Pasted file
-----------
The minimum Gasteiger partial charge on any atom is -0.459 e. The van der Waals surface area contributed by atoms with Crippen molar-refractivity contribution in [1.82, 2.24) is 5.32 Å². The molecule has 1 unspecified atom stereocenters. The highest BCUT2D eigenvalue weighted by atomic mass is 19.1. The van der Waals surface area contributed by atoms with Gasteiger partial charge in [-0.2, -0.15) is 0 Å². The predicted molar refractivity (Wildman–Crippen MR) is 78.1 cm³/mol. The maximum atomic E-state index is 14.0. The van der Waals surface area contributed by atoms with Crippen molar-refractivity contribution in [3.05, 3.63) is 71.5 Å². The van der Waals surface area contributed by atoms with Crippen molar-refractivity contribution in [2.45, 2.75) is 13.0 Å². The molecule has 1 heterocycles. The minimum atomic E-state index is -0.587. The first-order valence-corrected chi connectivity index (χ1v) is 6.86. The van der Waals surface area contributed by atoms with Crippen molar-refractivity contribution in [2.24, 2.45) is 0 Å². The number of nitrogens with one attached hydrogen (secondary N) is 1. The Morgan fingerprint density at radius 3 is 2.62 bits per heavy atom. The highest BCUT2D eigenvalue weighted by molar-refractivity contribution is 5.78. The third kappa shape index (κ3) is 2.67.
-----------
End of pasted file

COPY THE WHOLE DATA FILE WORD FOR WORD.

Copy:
The minimum Gasteiger partial charge on any atom is -0.459 e. The van der Waals surface area contributed by atoms with Crippen molar-refractivity contribution in [1.82, 2.24) is 5.32 Å². The molecule has 1 unspecified atom stereocenters. The highest BCUT2D eigenvalue weighted by atomic mass is 19.1. The van der Waals surface area contributed by atoms with Gasteiger partial charge in [-0.2, -0.15) is 0 Å². The predicted molar refractivity (Wildman–Crippen MR) is 78.1 cm³/mol. The maximum atomic E-state index is 14.0. The van der Waals surface area contributed by atoms with Crippen molar-refractivity contribution in [3.05, 3.63) is 71.5 Å². The van der Waals surface area contributed by atoms with Crippen molar-refractivity contribution in [2.45, 2.75) is 13.0 Å². The molecule has 1 heterocycles. The minimum atomic E-state index is -0.587. The first-order valence-corrected chi connectivity index (χ1v) is 6.86. The van der Waals surface area contributed by atoms with Crippen molar-refractivity contribution in [2.24, 2.45) is 0 Å². The number of nitrogens with one attached hydrogen (secondary N) is 1. The Morgan fingerprint density at radius 3 is 2.62 bits per heavy atom. The highest BCUT2D eigenvalue weighted by molar-refractivity contribution is 5.78. The third kappa shape index (κ3) is 2.67.